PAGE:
Statement on Michael Phelps’ Investigation by Richland County Sheriff’s Department | Columbia, South Carolina

Richland County Sheriff LEON LOTT:

Richland County, South Carolina Sheriff Leon Lott

Richland County, South Carolina Sheriff Leon Lott

I had nothing to do with Michael Phelps coming to Columbia and making a bad decision.  He did that.  His bad decision and the highly published photo placed me and the Richland County Sheriff’s Department in a no win situation.  Ignore it and be criticized or address it and be criticized. I chose to do what was right. While to some it may not have been the most popular decision, it was and is the right decision because of the law and the negative impact it could have on our children in Richland County.

Michael Phelps is truly an American sports hero.  I, along with the rest of America, cheered his victories and felt pride when he stood on the podium to receive his medals.

Even with his star status he is still obligated to obey the laws of our state.  He is not immune from his responsibilities to do what is right.  He is also human and can make a mistake.

I took an obligation in my oath as Sheriff to enforce the law equally and fairly without any personal bias or prejudice.

With Michael Phelps I had to remove his medals, his hero status, and look at him as any other person.

I felt it was important that he be treated fairly, equally and that a message be conveyed that illegal drug use is illegal by anyone.

Our investigation focused on the possession, use and distribution of illegal drugs in Richland County.  The incident in November only initiated our investigation, which resulted in the arrests of adults who were at the time of their arrests in possession of illegal drugs.  Contrary to some, this was not a special investigation or one that impacted our resources on other crimes.  This was in fact a short investigation and simple investigation conducted by narcotics investigators whose sole responsibility is to investigate drug violations.  The time and resources were quite minimal when compared to other drug investigations.  In the time this investigation was being conducted we solved a murder, ATM robberies and numerous other crimes.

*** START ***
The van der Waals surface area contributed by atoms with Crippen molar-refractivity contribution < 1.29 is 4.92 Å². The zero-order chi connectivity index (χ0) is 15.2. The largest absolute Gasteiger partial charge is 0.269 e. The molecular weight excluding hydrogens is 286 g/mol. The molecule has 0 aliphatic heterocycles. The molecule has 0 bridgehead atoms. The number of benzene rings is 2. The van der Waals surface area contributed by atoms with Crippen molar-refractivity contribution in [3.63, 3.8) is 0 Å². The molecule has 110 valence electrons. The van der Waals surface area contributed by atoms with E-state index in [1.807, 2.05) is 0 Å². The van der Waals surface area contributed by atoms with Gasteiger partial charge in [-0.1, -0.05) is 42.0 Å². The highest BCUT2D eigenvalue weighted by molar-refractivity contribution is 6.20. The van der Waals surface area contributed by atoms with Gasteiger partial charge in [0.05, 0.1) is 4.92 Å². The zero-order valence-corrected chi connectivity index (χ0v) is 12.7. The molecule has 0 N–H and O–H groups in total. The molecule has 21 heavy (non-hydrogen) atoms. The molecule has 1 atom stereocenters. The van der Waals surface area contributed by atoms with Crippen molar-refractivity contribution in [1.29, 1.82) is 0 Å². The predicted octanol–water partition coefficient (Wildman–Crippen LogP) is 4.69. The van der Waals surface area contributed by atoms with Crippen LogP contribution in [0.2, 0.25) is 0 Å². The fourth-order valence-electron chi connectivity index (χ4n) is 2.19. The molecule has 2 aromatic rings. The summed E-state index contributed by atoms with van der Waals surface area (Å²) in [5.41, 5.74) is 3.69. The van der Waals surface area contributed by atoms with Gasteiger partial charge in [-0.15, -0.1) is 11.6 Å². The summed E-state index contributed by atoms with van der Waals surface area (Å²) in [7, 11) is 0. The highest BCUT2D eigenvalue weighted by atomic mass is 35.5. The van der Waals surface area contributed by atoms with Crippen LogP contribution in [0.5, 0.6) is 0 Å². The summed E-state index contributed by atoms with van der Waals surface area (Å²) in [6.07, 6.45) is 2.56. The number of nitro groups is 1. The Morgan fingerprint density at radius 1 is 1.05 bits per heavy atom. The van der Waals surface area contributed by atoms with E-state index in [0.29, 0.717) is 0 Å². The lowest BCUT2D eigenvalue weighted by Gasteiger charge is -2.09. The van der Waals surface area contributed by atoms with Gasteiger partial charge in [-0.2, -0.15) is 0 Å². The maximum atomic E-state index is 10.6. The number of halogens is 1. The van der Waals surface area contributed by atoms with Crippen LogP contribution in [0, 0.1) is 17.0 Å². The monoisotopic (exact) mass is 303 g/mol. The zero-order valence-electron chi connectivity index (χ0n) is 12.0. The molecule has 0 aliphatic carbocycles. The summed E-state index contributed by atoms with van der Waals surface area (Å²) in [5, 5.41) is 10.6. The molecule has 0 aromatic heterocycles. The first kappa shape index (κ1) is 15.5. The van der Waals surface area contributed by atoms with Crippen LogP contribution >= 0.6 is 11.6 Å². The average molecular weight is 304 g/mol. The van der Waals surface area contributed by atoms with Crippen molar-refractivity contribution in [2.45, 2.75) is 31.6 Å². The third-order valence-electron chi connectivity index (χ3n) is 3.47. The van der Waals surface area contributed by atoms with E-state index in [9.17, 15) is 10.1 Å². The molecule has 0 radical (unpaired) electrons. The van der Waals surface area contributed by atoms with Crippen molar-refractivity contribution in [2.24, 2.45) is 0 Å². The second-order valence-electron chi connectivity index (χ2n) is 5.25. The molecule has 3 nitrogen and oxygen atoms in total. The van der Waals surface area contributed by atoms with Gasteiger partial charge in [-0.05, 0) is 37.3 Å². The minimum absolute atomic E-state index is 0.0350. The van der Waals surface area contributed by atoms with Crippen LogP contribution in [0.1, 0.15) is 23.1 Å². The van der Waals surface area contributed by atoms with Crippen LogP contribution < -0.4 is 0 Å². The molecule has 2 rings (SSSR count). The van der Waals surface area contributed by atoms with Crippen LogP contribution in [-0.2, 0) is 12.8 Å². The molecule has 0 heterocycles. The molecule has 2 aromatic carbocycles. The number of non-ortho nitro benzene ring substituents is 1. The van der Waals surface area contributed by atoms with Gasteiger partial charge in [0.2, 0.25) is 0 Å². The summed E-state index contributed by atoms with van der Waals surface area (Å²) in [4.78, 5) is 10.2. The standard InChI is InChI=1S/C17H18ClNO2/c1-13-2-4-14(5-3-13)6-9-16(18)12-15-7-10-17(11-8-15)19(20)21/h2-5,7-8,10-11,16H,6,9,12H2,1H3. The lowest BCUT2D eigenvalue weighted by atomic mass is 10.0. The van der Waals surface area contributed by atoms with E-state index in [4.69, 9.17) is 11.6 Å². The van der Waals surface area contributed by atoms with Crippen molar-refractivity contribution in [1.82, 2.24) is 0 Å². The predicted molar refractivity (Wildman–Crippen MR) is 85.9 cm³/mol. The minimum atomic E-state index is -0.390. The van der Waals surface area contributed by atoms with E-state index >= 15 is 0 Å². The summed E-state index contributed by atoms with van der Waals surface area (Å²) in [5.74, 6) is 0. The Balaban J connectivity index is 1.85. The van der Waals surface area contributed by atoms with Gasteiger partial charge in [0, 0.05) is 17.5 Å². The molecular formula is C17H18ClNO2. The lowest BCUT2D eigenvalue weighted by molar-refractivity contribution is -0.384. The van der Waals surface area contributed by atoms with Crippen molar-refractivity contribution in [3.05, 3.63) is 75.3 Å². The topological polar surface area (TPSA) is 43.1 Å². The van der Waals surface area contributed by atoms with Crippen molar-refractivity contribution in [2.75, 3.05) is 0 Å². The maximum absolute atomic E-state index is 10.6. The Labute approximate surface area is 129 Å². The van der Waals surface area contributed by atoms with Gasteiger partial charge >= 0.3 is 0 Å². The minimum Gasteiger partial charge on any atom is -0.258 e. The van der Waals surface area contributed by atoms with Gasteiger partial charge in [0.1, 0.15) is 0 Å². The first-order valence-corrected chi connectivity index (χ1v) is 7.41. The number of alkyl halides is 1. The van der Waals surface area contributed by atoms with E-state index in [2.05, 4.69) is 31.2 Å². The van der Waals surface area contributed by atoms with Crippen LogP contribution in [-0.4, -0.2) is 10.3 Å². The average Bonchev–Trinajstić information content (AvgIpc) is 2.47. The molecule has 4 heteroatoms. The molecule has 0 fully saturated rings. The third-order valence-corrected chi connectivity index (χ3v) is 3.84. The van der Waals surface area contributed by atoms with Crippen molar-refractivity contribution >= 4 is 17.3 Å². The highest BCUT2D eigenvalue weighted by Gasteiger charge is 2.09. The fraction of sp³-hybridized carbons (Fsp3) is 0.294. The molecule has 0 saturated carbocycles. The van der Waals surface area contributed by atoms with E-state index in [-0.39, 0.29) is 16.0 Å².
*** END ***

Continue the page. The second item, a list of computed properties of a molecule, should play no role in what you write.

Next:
The house of the November party had previously been the subject of a drug case and other crimes.  The related house in Irmo had also been the subject of a previous drug case.  Both locations were the source of problems in our community.

The charges of those arrested in this investigation will be handled as we do in other similar type arrests.

As with any cop, my responsibility is to enforce the law, not to create it or ignore it. Marijuana in the state of South Carolina is illegal and I am obligated to enforce the law again equally, fairly and without personal bias.  I would have been remiss in my duty as Sheriff if I would have ignored the November incident and subsequent drug violations we discovered during our investigation.

By ignoring the November incident, I would have been sending a message of tolerance and condoning the use of illegal drugs.  I could not do that, nor have I ever done that. I would be a hypocrite in view of our extensive Drug Abuse Resistance Education (DARE) program that I have been active in for many years. How can we teach kids through DARE not to do drugs, and then look the other way if it is an important person?

Our message has to be loud, clear, and consistent, don’t do drugs.

I have always advocated that we cannot arrest our way out of the drug problem.  We must do it through enforcement and education such as the DARE program utilizes.

Having thoroughly investigated this matter, we do not believe we have enough evidence to prosecute anyone that was present at the November party.

Michael Phelps and I agree that something positive needs to come from this incident and that is a message of not using drugs.

He can speak on this issue from his perspective.

My perspective is that the law pertains to everyone and our drug laws are to be enforced.

 My hope again is that we all take this incident and make something positive from it. Parents please take this opportunity to talk with your children about illegal drug use. During my 34 years in law enforcement I have seen lives and communities destroyed due to drugs.  We all must work together to protect our children and our communities.  Now is the time to educate our young people, the decisions they make today can impact them for the rest of their lives.”

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Filed under Civil Liberties, Criminal Justice, Drug Policy

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